- Carrie Scozzaro
- Ice cream from Panhandle Cone & Coffee.
With the Festival at Sandpoint approaching quickly, there's even more reason to venture up to Sandpoint; that is, if the food alone hadn't already brought you there.
The seasonal vibe of the vacation town is probably best captured at the Oak Street Court (317 Oak St.) with folks like Amie Wolf, the owner of Baconopolis, just one of the food carts found at this location.
Wolf spent 13 years as a vegetarian until she was seduced by the pork side of life.
"Bacon was my gateway meat," she jokes.
Baconopolis' bacon-centric menu features local Woods Meats in a variety of configurations. A classic BLT ($6.50) gets heat with chipotle mayo and goes gluten-free in a lettuce wrap ($6). Grilled French bread and bacon is the base for all sandwiches ($7.50), like a traditional tuna melt and the Social with Brie cheese and green apple slices. The Fig n' Pig features homemade fig jam and goat cheese (and bacon, of course).
For breakfast, try a sandwich with an egg fried in coconut oil, gooey bacon jam, avocado and bacon ($7).
Starting Baconopolis, says Wolf, whose background is in marketing and publishing, enabled her to stay in Sandpoint when her Coldwater Creek job disappeared.
"This was my Plan B," she says.
- Carrie Scozzaro
- Amie Wolf in her Baconapolis food cart in Sandpoint.
Although many food trucks vacate by early fall, other businesses salute the seasons with adaptive menus. Recently opened Panhandle Cone & Coffee, for example, plans to expand in the fall with soups and homemade bread. In the meantime, they have their hands full cranking out baked goods like scones and cinnamon rolls ($3) — a light breakfast alongside their Sandpoint-based Evans Brothers coffee.
The real draw, at least in summer, is homemade ice cream combining unusual flavors like sweet basil and pine nut or wildflower honey and lavender. Beat the heat with a scoop ($3) or waffle cone ($4) of peppermint fudge, orange with dark chocolate or their best-selling salted caramel with brown butter cookie.
The inspiration for their flavors, according to Jason Dillon, who co-owns Panhandle Cone & Coffee with wife Stephanie, comes from trial and error, experimentation and other artisan shops like Portland's Salt and Straw, Ohio-based Jeni's Splendid, and San Francisco's Bi-Rite Creamery.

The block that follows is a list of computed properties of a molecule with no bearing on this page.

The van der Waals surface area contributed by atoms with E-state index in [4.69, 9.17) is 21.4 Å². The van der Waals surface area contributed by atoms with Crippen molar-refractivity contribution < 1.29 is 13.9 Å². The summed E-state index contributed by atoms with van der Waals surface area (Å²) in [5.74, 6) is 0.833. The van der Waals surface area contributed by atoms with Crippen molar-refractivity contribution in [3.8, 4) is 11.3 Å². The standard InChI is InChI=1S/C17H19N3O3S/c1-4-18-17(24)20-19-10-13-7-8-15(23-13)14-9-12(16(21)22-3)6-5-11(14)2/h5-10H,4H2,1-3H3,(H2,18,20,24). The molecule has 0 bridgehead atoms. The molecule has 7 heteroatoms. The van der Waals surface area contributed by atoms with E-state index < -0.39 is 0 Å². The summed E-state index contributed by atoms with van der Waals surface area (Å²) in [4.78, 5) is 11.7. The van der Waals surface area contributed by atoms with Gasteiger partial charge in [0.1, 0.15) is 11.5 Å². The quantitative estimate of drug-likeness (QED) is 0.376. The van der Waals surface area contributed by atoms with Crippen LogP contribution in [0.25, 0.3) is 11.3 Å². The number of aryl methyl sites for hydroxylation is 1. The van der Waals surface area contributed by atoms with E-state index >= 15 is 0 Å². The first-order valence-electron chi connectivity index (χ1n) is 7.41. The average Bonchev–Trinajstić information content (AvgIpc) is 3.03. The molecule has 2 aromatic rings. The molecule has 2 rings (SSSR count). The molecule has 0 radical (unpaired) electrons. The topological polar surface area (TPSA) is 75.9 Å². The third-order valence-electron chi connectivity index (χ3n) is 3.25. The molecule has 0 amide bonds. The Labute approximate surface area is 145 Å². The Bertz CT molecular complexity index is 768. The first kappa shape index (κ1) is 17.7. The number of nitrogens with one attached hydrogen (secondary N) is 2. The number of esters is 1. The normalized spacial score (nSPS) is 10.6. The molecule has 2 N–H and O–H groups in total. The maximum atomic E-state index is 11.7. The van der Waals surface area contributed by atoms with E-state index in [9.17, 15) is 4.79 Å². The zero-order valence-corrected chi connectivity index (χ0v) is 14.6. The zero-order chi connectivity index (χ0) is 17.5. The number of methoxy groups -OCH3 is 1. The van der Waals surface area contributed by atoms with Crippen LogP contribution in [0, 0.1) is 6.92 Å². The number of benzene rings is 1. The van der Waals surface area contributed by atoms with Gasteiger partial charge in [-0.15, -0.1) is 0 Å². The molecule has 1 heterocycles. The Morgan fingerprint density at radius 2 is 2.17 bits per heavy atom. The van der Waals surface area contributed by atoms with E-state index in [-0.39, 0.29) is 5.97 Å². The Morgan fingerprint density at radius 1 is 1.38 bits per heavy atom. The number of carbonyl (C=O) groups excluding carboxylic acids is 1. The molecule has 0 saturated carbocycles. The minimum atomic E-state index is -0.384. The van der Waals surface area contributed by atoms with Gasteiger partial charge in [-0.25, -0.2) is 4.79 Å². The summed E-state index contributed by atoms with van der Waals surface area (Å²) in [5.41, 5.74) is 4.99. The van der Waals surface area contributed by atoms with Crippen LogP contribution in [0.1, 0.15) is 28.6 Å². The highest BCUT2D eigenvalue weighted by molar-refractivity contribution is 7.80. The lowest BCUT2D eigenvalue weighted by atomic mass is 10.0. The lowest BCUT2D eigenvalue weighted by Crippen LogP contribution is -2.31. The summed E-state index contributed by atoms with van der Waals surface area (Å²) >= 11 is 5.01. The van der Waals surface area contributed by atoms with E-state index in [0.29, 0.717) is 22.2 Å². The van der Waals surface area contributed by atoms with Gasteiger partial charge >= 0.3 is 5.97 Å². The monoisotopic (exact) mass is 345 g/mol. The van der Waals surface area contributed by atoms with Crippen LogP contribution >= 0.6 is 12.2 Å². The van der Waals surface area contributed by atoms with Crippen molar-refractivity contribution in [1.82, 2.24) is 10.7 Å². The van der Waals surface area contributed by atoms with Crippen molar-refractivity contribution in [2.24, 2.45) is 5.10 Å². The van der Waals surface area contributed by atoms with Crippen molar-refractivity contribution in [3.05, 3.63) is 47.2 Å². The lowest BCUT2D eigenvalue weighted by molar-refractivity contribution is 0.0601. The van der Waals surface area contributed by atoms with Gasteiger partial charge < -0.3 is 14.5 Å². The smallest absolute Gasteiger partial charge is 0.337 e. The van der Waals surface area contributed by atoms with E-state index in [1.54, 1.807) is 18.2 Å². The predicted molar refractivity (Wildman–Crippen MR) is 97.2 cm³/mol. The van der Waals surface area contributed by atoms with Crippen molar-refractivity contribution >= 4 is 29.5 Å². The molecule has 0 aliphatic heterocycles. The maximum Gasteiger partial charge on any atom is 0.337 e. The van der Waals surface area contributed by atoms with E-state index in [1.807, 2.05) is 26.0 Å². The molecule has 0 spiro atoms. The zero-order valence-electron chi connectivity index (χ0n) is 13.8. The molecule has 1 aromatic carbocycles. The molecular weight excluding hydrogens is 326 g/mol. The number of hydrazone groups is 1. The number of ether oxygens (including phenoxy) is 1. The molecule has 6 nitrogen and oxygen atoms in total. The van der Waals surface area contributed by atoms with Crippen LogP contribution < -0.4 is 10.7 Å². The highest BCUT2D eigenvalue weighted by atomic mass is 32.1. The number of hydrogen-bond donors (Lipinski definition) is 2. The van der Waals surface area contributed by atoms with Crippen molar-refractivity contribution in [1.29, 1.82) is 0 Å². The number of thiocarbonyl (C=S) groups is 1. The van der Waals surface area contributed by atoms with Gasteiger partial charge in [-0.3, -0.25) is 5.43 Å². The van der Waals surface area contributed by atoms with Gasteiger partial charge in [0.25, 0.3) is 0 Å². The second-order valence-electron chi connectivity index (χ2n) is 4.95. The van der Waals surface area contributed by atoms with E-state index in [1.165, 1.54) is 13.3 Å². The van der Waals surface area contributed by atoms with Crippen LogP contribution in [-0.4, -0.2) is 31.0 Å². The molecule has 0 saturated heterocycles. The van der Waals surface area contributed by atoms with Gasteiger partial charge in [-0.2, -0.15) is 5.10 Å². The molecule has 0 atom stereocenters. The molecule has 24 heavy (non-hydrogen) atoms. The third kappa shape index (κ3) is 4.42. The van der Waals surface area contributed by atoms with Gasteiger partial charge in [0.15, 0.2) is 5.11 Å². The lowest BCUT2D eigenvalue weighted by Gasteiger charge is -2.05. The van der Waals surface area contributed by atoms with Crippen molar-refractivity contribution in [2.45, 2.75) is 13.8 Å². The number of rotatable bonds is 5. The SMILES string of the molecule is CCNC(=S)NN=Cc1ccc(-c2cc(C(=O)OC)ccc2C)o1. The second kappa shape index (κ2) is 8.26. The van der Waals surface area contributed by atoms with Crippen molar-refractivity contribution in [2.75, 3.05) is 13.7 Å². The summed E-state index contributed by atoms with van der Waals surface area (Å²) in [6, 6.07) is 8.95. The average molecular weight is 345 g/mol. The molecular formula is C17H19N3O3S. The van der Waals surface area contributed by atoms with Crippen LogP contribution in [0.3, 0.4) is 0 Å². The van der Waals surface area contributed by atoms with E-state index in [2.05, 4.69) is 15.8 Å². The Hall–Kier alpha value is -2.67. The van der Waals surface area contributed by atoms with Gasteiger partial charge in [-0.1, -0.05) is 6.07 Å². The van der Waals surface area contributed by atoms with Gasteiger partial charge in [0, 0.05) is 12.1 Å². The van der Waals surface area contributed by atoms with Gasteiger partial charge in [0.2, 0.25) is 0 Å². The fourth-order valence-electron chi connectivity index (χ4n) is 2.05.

Can't decide between ice cream or coffee? Have both in an affogato: two shots of espresso poured over ice cream ($4.50). Try their huckleberry with a little tang of buttermilk.
Rather make your own huckleberry ice cream (or frozen huckleberry margaritas, waffles, jam, etc.)? Schweitzer Mountain's Ninth Annual Huckleberry Festival on Aug. 2 has guided tours and a shuttle to and from picking sites; just bring your empty bucket. Fuel up first at the pancake feed ($8.95/adults, $5/kids). In between picking berries, hang out in the village and listen to live music, peruse the crafts fair, or sign up for any number of activities such as the color fun run, chairlift ride, climbing wall or zip line (see website for schedules, fees).
In addition to seasonal nature watching, daily history forays and the Sunset Dessert & Eagle Watching Cruise, Lake Pend Oreille Cruises heads out onto the lake during the full moon for a one-of-a-kind summer evening. The July 29 cruise catered by local Pend d'Oreille Winery's Bistro Rouge Cafe features four wine-paired courses, from smoked Copper River salmon and Chardonnay to a chocolate peanut-butter-and-bacon cupcake and Cabernet Sauvignon for dessert.
When cruising by car — as opposed to boat — a favorite way to see the splendor of Sandpoint and the surrounding area is to take the scenic lakeshore drive east and south along Highway 200. For seasonal dining with a waterfront view, check out Hope for the Hope Marketplace inside Outskirts Gallery, The Floating Restaurant, Sweet Lou's or Ivano's Ristorante.
If you make it as far as Clark Fork, time your visit for dinner theater put on by the National Dinner Theater Institute and hosted by the Squeeze Inn. Every Sunday and Monday through August 24, NDTI puts on a 30-to-45 minute production like Party Wheel, a game show melodrama (Aug. 2-3). The Squeeze Inn is open daily with an eclectic menu — tikka masala, homemade pasta and pizza, duck breast, weekend Basque specials — so if you don't make it out for a play, definitely put this on your to-do list before the snow flies. ♦